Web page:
Entrepreneurial Ethical Decision Making: Context and Determinants

Entrepreneurial Ethical Decision Making: Context and Determinants

Gizem Öksüzoğlu-Güven (University of Mediterranean Karpasia, Cyprus)
DOI: 10.4018/978-1-4666-7476-9.ch006
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Abstract

This chapter looks into determinants and contexts that influence an entrepreneur's decision where ethical judgment is required. By looking into relevant theories and research in the field of ethical decision making, concepts of greed and power and their influence on ethical decision making, cognitive moral development, individual psychological characteristics, ethical ideologies, organizational, environmental, industrial, and moral intensity are discussed through relevant models. The aim is to provide a perspective on understanding ethical decision making in the entrepreneurial context by forming a bridge between our understanding of individual moral psychology and entrepreneurial decision making. This discussion further augments the existing research on entrepreneurship and SME literature within the ethical decision-making context. What is presented in this chapter provides an alternative understanding of reasoning when examining entrepreneurial behaviour.
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Introduction

The entrepreneur’s characteristics and decisions have a significant influence on both daily operations and long-term strategic manoeuvres of a company in micro and small sized enterprises. As the company size gets smaller in terms of employee numbers, the influence of the entrepreneur become more significant. This chapter explores the relevant concepts and existing theories on ethical decision making within SMEs context and entrepreneurs as individuals to understand how and in what ways they can influence their organizations. Management and ownership cannot be detached from each other and the entrepreneur’s preferences on self-interest impacts on the company for better or worse (Spence & Rutherfoord, 2003; Smith & Oakley, 1994). When at least 95% of all private enterprises in most of the countries are SMEs and they are the primary source of employment, it is crucial to understand the decision mechanism of entrepreneurs who run these companies (European Comission, 2013).

At this point, a clarification on the distinction between entrepreneur and small and medium sized enterprise owner has to be made. Although small business owners are seen as managers who do not strive for growth and expansion and are perceived as seeking a stable approach in running their businesses and entrepreneurs are seen as individuals with a primary goal of growth, profitability and innovation (Kuratko, 2013) this distinction as such can be considered as misleading since not all SME owners are after stability and not all entrepreneurs carry similar characteristics. Existing literature frequently treats entrepreneurs as a homogenous group with identical powers and properties and they are treated as “equally capable” when it comes to starting up and operating a business and these lead to omission of those entrepreneurs that do not necessarily fit the stereotypical image of an entrepreneur (Kaŝperovà &Kitching, 2014). Considering the fact that, SMEs are profit-seeking companies, there is an element of growth and profitability orientation in SME owners as well. Furthermore, both entrepreneurs and SME owners are the principal decision makers, thus differentiating them from larger organizations and creating a commonality between them (Batchelor et al., 2011). Therefore, instead of making a distinction between the two and focusing on either category in the literature, this chapter assumes that there is varying degrees of entrepreneurial capacity in SME owners and uses the term entrepreneur to represent both entrepreneurs and SME owners.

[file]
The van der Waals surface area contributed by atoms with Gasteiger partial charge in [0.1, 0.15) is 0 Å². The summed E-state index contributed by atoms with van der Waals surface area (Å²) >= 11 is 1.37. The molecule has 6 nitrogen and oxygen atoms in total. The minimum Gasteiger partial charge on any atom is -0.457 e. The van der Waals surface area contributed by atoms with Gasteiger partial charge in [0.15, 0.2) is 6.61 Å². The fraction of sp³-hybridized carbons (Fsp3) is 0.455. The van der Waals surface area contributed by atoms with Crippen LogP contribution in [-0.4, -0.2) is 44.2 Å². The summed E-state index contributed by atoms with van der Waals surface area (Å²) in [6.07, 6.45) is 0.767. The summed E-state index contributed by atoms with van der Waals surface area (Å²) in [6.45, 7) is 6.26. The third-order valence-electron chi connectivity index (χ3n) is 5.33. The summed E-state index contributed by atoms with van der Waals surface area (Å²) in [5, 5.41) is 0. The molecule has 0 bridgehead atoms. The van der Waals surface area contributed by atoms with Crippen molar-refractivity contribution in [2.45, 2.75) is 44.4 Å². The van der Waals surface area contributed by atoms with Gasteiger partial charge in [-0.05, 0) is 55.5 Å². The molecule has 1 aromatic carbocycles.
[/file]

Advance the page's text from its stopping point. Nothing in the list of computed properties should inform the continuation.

Within this chapter, concepts of greed and power (Fassin, 2005; Gallo, 1998); cognitive moral development (Kohlberg, 1968; Gilligan, 1982); ethical ideologies (Forsyth, 1980; Rest, 1986) and entrepreneurs’ psychological characteristics (Shane, 2003; Trevino, 1986) are explored from the literature in order to build a bridge between individual moral psychology and entrepreneurial decision making. Nevertheless, although individual ethical values correlate with the decision-making process enough research has been done to show that external factors play a very crucial role in that process as well (Allmon, Page & Roberts, 2000). Therefore, the chapter also critically discusses organisational factors and entrepreneurial environment (Hegarty & Sims, 1978; Wu, 2002; Longenecker, McKinney & Moore, 2006; Stead, Worrell & Stead, 1990) and how these can influence an individual decision making process of an entrepreneur.

Key Terms in this Chapter

Business Ethics: Deals with the moral issues that emerge when we apply the concept of ethics to the business environment and business practices.

Ethical Decision: A decision that is both legal and morally acceptable to the larger community.

Power: The ultimate requirement for a manager to run a business; it can be in monetary, psychological, and sociological or know-how forms.

SMEs: Small and medium sized enterprises.

Ethics: Deals with character traits and human conduct; how human beings are essentially supposed to behave.

Morality: Deals with the welfare of both self and others both with welfare of self and others.

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